15 Translation taken from Parry, D. W. and Tov, E., eds., The Dead Sea Scrolls Reader (6 vols.; Leiden: Brill, 2004–2005). Cf. 4Q394 3–10 (4QMMTa) 2 (3–7ii): 2–4, which is very fragmentary but might contain a similar position as the Temple Scroll. Later, the Temple Scroll claims that the skin and bones of a carcass of a forbidden animal can transmit impurity (11QTa 51.4–5). See further Magness, Jodi, Stone and Dung, Oil and Spit: Jewish Daily Life in the Time of Jesus (Grand Rapids: Eerdmans, 2010) 42–3, for a discussion of this passage and other pertinent texts.
16 Other terms used in rabbinic literature to describer tanners include עבדן and the less common צלעין. For references and discussion of these terms, see the still very useful Krauss, S., Talmudische Archäologie (3 vols.; Leipzig: Fock, 1910–1912) 2.259–63.
17 Perhaps also because of the foul smell and the filth involved. In the same passage, coppersmiths, among others, are also compelled to divorce their wives, not because of their ritual impurity, but because of the coarse work involved. The passage also cites the ‘gatherer’ (המקמץ) who presumably collected dog, pig, and even human feces for the treatment of hides. Nevertheless, many Jews did not view urine or feces of humans as ritually defiling (Milgrom, Leviticus, 1.767; Hayes, C., The Emergence of Judaism: Classical Traditions in Contemporary Perspective [Minneapolis: Fortress, 2011] 36; Maccoby, Ritual and Morality, 30), and Jews of the Second Temple period used vessels made out of animal dung, some considering such vessels to be even immune to ritual impurity. See Magness, Stone and Dung, 75–6, for a discussion of the archaeological findings and literary sources. As far as we know, no ancient Jew viewed animal dung as impure. Essenes, however, considered human feces (but not urine) to be ritually defiling (Josephus, Bell. 2.147; 11QTa 46.15). I would like to thank Jodi Magness for sharing her thoughts with me on this matter. In b. Ber. 25a, a baraita states: ‘A man should not recite the Shema in front either of human excrement or excrement of pigs or excrement of dogs when he puts skins in them’ (translations of Talmudic passages in this article are taken from Epstein, I., ed., The Babylonian Talmud [London: Soncino, 1935–1952]). This halakah, however, does not claim that excrement (human or animal) is impure, as the Gemara to that section makes clear, only that it is demeaning or disrespectful to pray in such a setting. We should also note a late rabbinic text that acknowledges the application of dog feces for tanning hides used for Torah Scrolls, tefillin, and mezuzot! See Kallah Rabbati 7.1.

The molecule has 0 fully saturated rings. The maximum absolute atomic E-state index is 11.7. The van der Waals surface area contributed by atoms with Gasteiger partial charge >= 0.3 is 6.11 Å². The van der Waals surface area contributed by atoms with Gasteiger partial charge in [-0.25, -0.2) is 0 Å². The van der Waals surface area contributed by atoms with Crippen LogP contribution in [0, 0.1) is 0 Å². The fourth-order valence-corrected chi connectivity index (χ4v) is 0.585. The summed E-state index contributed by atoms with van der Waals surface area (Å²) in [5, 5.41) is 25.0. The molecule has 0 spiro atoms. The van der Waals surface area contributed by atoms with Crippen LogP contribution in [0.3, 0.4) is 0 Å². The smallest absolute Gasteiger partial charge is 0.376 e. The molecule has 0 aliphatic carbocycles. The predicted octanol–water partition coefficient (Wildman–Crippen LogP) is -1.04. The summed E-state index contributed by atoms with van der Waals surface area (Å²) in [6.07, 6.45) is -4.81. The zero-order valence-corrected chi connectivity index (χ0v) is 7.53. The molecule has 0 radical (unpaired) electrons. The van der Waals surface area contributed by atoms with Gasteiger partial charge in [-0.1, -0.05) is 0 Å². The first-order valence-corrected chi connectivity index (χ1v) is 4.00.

18 Kehati, Pinhas, The Mishnah (23 vols.; Jerusalem: Department for Torah Education and Culture in the Diaspora of the World Zionist Organization, 1987–1996) 5.34: ‘so that it will not seem that they are belittling the sanctity of the synagogue, as if they do not desire it, for it is of no account in their eyes (Rashi)’; Albeck, Chanoch, Shishah Sidre Mishnah (6 vols.; Jerusalem: Bialik, 1952–1959) 2.362.This mishnah also forbids synagogues from being sold for use as bathhouses, as locales for immersion (טבילה), or as urinals (human urine, as pointed out earlier, was not viewed as ritually defiling).
19 Because the prevailing winds in Palestine are from the north-west, if a tannery was located on the westside its unbearable stench would make its way into a town lying eastward. See Albeck, Shishah Sidre Mishnah, 4.123.
20 Translation taken from White, R. J., The Interpretation of Dreams: The Oneirocritica of Artemidorus (Park Ridge, NJ: Noyes, 1975) 43. For non-Jewish references on tanners, see Beurlier, E., ‘Corroyeur’, Dictionnaire de la Bible (ed. Vigouroux, F.; 5 vols.; Paris: Letouzey et Ané, 1895–1912) 2.1027–9.